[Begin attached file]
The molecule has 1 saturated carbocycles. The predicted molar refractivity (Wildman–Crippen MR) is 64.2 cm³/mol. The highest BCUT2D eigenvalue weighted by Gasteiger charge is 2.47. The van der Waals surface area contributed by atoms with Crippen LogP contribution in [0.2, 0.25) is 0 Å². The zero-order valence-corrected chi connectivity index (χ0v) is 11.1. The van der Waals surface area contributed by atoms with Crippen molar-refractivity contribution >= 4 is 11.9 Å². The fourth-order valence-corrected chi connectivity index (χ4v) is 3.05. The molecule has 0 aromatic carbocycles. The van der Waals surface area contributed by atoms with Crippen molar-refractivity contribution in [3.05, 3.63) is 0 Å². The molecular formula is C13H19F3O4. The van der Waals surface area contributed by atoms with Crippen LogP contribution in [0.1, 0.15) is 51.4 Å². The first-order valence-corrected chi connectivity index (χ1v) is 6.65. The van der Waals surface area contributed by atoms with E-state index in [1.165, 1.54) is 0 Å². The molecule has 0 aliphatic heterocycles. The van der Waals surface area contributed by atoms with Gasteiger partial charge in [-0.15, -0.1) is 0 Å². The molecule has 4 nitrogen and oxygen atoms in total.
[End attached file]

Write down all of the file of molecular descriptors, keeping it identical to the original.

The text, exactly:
The molecule has 1 saturated carbocycles. The predicted molar refractivity (Wildman–Crippen MR) is 64.2 cm³/mol. The highest BCUT2D eigenvalue weighted by Gasteiger charge is 2.47. The van der Waals surface area contributed by atoms with Crippen LogP contribution in [0.2, 0.25) is 0 Å². The zero-order valence-corrected chi connectivity index (χ0v) is 11.1. The van der Waals surface area contributed by atoms with Crippen molar-refractivity contribution >= 4 is 11.9 Å². The fourth-order valence-corrected chi connectivity index (χ4v) is 3.05. The molecule has 0 aromatic carbocycles. The van der Waals surface area contributed by atoms with Crippen molar-refractivity contribution in [3.05, 3.63) is 0 Å². The molecular formula is C13H19F3O4. The van der Waals surface area contributed by atoms with Crippen LogP contribution in [0.1, 0.15) is 51.4 Å². The first-order valence-corrected chi connectivity index (χ1v) is 6.65. The van der Waals surface area contributed by atoms with E-state index in [1.165, 1.54) is 0 Å². The molecule has 0 aliphatic heterocycles. The van der Waals surface area contributed by atoms with Gasteiger partial charge in [-0.15, -0.1) is 0 Å². The molecule has 4 nitrogen and oxygen atoms in total.